Read Our History, and How We Came to Be the Home of Farm & Home Essentials, Hometown Pricing, and Outstanding Service

History

1932

Man Raking Hay

The Culpeper Farmers' Cooperative was created in the midst of the Great Depression. Unemployment was at nearly 25%, and there was a drought in the agricultural heartland of America. Both businesses and families defaulted on record numbers of loans, and more than 5,000 banks failed.


But in Culpeper, Virginia, farmers organized to pool their resources and production. While it was too expensive for each farmer to manufacture products or undertake a service on his own, the Culpeper Farmers' Cooperative provided a means for farmers to join together to achieve a better financial outcome than by going it alone. A local farmer could save much in the purchase of seeds, machinery, and other farming supplies by being a member of the Co-op.


The Co-op rented a building on Wausau Street, with a total of 205 members paying dues of $1,230. With a start-up loan of $10,000 at 6% interest, the Co-op saw sales of $84,435 in its first 14 months of operation, a remarkable accomplishment in those times.


Fire at Culpeper Farmers Co op 1959

After a fire destroyed the Wausau Street facility in 1959, the Culpeper Co-op moved to its present location on Brandy Road in 1960, and a fertilizer plant and feed mill were added. The present feed mill was constructed in 1976, increasing significantly the capabilities of the volume of feed produced. The remodeling of the current retail facility, featuring the distinctive cylindrical entry-way, was completed in 2006.


In Remington, the Co-op had opened its doors in a leased facility in 1940, and was able to purchase the Embry Building in downtown Remington by 1948. That same year, the warehouse and tanks across the street were purchased from the Remington Milling Company and added to the facility.


In 2006, the Remington store was moved when a new store was built about five miles south of Bealeton, and the Remington property sold. In its new location, it became the Morrisville CFC Farm & Home Center, located near the town of Morrisville, VA on Route 17.


Rappahannock Farmers Co op c 1960s

The Rappahannock branch had been added in 1952, in a facility located in the village of Sperryville. In 1979, the Co-op purchased and renovated the former Rediviva Cold Storage Co-op and apple-packing shed and moved to its present location.


The Warrenton Co-op was formed in 1958 with the purchase of Beach's Feed Service located near the present restaurant, Claire's at the Depot. In 1967, the Co-op was relocated to its present site, with a new facility on six acres of land leased from the Southern Railroad. In 1982, the lawn and garden center was added.


In 1979, the Marshall store was added, with the purchase of the John W. Mills facility, and began its retail sales in 1980. By 1989, a new store was constructed, and opened for business in the spring.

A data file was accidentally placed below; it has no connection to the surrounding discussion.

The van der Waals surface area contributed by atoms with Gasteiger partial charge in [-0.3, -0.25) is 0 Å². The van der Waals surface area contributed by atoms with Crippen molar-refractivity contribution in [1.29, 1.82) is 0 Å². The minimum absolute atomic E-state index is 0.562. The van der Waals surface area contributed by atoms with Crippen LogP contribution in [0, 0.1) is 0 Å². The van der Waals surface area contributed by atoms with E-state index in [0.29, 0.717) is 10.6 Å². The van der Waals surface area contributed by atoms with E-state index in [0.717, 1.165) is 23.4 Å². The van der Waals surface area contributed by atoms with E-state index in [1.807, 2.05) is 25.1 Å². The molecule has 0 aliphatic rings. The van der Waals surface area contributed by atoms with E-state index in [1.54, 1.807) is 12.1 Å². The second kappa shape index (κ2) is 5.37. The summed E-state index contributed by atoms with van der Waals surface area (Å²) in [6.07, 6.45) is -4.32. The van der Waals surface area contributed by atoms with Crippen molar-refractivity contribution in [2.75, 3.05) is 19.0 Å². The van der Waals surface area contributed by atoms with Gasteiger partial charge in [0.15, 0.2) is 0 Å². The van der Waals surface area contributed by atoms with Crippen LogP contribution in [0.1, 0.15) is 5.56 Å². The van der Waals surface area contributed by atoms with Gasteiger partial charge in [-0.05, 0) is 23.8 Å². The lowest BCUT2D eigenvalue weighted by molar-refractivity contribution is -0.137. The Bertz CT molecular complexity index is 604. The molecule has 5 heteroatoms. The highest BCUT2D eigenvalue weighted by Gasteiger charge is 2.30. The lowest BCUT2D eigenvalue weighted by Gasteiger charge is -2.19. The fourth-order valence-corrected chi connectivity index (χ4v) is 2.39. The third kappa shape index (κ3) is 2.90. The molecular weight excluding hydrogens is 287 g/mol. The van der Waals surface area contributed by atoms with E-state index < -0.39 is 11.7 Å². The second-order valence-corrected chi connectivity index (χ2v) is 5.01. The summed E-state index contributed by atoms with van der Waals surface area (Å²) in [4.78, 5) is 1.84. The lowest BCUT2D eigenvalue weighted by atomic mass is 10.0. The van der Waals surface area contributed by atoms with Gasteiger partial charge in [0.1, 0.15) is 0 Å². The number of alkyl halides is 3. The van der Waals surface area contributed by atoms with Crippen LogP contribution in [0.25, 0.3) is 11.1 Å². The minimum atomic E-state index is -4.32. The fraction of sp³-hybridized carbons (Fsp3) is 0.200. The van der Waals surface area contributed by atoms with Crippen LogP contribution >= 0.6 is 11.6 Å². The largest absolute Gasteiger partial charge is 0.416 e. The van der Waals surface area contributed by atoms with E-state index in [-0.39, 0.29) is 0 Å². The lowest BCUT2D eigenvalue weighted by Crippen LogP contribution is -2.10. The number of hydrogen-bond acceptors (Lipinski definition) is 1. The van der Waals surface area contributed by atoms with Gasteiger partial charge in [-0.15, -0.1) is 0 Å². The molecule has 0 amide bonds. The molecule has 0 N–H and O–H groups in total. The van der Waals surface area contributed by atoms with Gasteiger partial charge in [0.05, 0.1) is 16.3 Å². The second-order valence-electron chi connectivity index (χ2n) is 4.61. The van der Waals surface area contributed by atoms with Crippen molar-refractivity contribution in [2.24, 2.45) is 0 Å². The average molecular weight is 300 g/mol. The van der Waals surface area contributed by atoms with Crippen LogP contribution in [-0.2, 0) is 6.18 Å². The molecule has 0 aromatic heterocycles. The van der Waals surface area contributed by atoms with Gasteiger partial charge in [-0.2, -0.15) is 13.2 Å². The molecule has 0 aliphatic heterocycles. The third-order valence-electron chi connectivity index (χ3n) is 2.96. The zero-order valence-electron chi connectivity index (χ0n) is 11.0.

Culpeper Farmers’ Cooperative is fast approaching 100 years in business, and we celebrate the services it provides in these communities and surrounding areas. CFC has remained a constant in the lives of local farmers, ranchers, 4-H Clubs, horse enthusiasts, and other members of the community. Personal service has always been the hallmark of the Co-op, as we recognize that our customers are our neighbors and family.


In all the years of its operation, Culpeper Farmers' Cooperative, Inc. has had only five presidents and six general managers. Some of the names on the original roll of officers and directors are still familiar 80 years later: President A. Gordon Willis, Vice President Lee Blankenbaker, Secretary Walter Pierce, and members C. E. Griffith, H. H. Hitt, W. B. Kilby, William J. Smith and E. Turpin Willis.


In the spring of 2005, the retail stores' names were changed to CFC Farm & Home Centers, to reflect the changes in the Co-op since its origins. No longer just for farmers and ranchers, the Co-op now sells not only feed and tack, but clothing and hats, house paint, cookbook, specialty toys and many other items for both farm and home.


If you have not visited a CFC Farm and Home Center, please do, soon. We look forward to seeing you!

Officers & Directors

Our 2017 Board of Officers & Directors

Back row, left to right: Steven W. Rogers, Dewayne F. Payne, Jr., Thomas W. Clark, Gregory A. Smith, M. Byrd Inskeep

Middle row, left to right:H. Paul Neale, Jr., James F. Massie, Jr., Julie Williamson, Patricia Ann Leonard, Frank A. Thomas, III, T. Jeffery Jennings, Jr.

Seated, left to right: Joseph A. Houck, W. Stanley Hawkins, Douglas A. Coyner, W. A. Spillman, III

Not pictured: W. Todd Harris

Officers

President W. Stanley Hawkins
Vice President Thomas W. Clark
Secretary/Treasurer Douglas A. Coyner
Assistant Secretary/Treasurer Joseph A. Houck

You might spot some familiar surnames amoung the 1932 Culpeper Farmers' Co-op Officers and Directors:

President A. Gordon Willis
Vice President Lee Blankenbaker
Secretary Walter Pierce
Member C. E. Griffith
Member H. H. Hitt
Member W. B. Kilby
Member William J. Smith
Member E. Turpin Willis